Things pick up with the terrific theme song, sung by Tom Jones. I tend to prefer it when the Bond themes are sung by women, but damn if Mr. Jones doesn’t turn in a winner of … [continued]
I’ve written before about what a sucker I am for the gorgeous Premiere Hardcovers that Marvel Comics has been issuing for the past number of years, collecting seminal story-lines from their long history. I grew up a HUGE fan of Marvel Comics (I have always been more attached to Marvel than DC), and so the opportunity to catch up on some famous runs of Marvel Comics that I’d missed is compelling, and having these stories reprinted in such beautiful hardcover editions is just icing on the cake. Here are some of the hardcover collections from Mighty Marvel that I’ve enjoyed over the past few months:
Avengers: Assault on Olympus — I wrote before about reading the hardcover Under Siege that reprinted the famous Avengers story in which the Masters of Evil invaded Avengers Mansion and brutally beat the Avengers’ butler Jarvis. The stories in that collected edition left a number of plot-lines hanging, so I was pleased to see that Marvel had released a follow-up collection reprinting the next several issues of The Avengers, numbers 278-285 from 1978. These issues were written by Roger Stern and illustrated by John Buscema and Tom Palmer. The look of that Buscema/Palmer art is exactly the look I associate with the Marvel comics that I grew up reading in the ’80s, so it’s nostalgic fun to read these issues I’d never-before-read, drawn by that art team, and presented in such a beautiful way on shiny paper and with re-touched colors. Roger Stern’s story also reminds me of the classic Marvel Comics I grew up with. There’s a lot of rhetorical bombast (and a LOT of expository narration), but also rich characterizations. Pretty much each issue contains a complete adventure, but the issues connect to tell a longer story, and there’s a great deal of continuity from issue-to-issue, with subplots constantly providing intriguing hints at story-lines-to-come. This particular story, which focuses on the Avengers’ conflict with the pantheon of Greek gods (instigated by the grievous injuries suffered by the Avenger Hercules in the previous collection), isn’t exactly the best Avengers story I’ve ever read, nor does it have much larger significance in the over-all history of the Avengers (in the way that the events in Under Siege did). But it’s a perfectly entertaining story, and a great sort-of-epilogue to Under Siege. I also really enjoyed the stand-alone issue #280, included in this collection, that was written by Bob Harras and illustrated by Bob Hall and Kyle Baker. That issue focuses on the hospitalized Jarvis’ struggle to recover physically and mentally from the savage tortures he received at the hands of the Masters of Evil in Under Siege. In many ways it’s a very dated story, … [continued]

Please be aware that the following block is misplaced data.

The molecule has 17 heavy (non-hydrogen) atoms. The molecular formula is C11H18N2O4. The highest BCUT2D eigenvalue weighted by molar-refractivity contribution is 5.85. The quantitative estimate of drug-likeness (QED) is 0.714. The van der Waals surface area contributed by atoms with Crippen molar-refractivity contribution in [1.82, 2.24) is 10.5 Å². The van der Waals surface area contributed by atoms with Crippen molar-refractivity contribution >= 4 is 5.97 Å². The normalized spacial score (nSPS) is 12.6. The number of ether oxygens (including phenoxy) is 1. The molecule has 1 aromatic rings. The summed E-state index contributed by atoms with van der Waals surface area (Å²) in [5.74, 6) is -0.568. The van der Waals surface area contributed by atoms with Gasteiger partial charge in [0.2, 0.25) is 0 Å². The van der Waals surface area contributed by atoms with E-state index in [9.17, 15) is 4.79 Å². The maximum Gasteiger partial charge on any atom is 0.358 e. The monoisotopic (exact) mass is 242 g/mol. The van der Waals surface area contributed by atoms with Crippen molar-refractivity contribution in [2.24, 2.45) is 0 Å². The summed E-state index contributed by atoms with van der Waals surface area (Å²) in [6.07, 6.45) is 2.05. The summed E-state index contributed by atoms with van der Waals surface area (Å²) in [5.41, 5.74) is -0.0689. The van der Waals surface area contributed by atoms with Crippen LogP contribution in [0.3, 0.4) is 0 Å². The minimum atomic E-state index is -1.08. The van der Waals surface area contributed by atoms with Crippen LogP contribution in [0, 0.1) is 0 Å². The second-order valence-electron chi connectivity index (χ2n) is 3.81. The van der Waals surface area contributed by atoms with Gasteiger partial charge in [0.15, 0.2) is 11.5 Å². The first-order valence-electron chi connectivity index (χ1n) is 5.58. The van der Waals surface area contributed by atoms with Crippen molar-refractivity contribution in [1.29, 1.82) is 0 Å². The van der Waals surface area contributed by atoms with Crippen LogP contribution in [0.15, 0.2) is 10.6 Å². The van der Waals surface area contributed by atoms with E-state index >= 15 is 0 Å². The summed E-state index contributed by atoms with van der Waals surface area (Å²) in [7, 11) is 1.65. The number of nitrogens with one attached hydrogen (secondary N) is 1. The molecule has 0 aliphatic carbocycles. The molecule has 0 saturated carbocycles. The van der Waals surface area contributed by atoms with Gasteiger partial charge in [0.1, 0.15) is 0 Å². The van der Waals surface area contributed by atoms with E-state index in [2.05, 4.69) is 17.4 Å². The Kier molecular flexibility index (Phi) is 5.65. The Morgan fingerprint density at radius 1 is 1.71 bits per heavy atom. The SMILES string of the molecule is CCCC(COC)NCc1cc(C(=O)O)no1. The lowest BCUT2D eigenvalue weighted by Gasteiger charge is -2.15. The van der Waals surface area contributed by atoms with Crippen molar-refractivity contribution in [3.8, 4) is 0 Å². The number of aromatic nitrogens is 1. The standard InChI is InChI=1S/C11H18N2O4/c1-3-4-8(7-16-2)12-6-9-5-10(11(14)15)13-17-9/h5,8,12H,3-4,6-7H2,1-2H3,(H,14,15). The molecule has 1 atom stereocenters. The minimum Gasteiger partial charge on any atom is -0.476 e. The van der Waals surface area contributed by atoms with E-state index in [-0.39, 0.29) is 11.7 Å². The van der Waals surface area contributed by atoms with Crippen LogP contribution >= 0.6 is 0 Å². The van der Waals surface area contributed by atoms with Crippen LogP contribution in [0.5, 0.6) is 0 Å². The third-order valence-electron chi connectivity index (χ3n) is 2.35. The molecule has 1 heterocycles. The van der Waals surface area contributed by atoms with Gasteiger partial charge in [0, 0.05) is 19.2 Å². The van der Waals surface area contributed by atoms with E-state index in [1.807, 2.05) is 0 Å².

I’m excited that we now have our first look at Judd Apatow’s fourth film, a sort-of follow-up to Knocked Up, focusing on Paul Rudd and Leslie Mann’s characters:
I’m in! Really looking forward to this one.… [continued]